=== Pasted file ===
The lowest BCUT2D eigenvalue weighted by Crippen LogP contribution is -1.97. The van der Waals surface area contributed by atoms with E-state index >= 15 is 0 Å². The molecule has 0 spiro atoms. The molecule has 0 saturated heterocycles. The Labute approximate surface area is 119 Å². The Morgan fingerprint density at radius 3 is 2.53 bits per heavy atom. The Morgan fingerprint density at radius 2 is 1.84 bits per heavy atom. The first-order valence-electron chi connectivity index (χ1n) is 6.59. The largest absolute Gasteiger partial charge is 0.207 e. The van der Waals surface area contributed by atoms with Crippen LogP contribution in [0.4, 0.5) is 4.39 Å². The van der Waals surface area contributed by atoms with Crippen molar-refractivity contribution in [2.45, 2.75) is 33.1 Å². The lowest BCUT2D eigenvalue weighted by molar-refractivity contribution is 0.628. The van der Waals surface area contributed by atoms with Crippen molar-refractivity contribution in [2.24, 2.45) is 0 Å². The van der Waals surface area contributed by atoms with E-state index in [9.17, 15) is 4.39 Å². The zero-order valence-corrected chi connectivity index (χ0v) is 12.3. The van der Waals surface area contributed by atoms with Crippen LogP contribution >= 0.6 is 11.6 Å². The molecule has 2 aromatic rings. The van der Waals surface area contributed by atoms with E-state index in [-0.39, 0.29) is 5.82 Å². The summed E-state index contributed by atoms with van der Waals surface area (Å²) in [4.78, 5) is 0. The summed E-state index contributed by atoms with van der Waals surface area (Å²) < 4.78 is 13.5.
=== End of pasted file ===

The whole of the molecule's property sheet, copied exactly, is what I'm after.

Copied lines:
The lowest BCUT2D eigenvalue weighted by Crippen LogP contribution is -1.97. The van der Waals surface area contributed by atoms with E-state index >= 15 is 0 Å². The molecule has 0 spiro atoms. The molecule has 0 saturated heterocycles. The Labute approximate surface area is 119 Å². The Morgan fingerprint density at radius 3 is 2.53 bits per heavy atom. The Morgan fingerprint density at radius 2 is 1.84 bits per heavy atom. The first-order valence-electron chi connectivity index (χ1n) is 6.59. The largest absolute Gasteiger partial charge is 0.207 e. The van der Waals surface area contributed by atoms with Crippen LogP contribution in [0.4, 0.5) is 4.39 Å². The van der Waals surface area contributed by atoms with Crippen molar-refractivity contribution in [2.45, 2.75) is 33.1 Å². The lowest BCUT2D eigenvalue weighted by molar-refractivity contribution is 0.628. The van der Waals surface area contributed by atoms with Crippen molar-refractivity contribution in [2.24, 2.45) is 0 Å². The van der Waals surface area contributed by atoms with E-state index in [9.17, 15) is 4.39 Å². The zero-order valence-corrected chi connectivity index (χ0v) is 12.3. The van der Waals surface area contributed by atoms with Crippen LogP contribution >= 0.6 is 11.6 Å². The molecule has 2 aromatic rings. The van der Waals surface area contributed by atoms with E-state index in [-0.39, 0.29) is 5.82 Å². The summed E-state index contributed by atoms with van der Waals surface area (Å²) in [4.78, 5) is 0. The summed E-state index contributed by atoms with van der Waals surface area (Å²) < 4.78 is 13.5.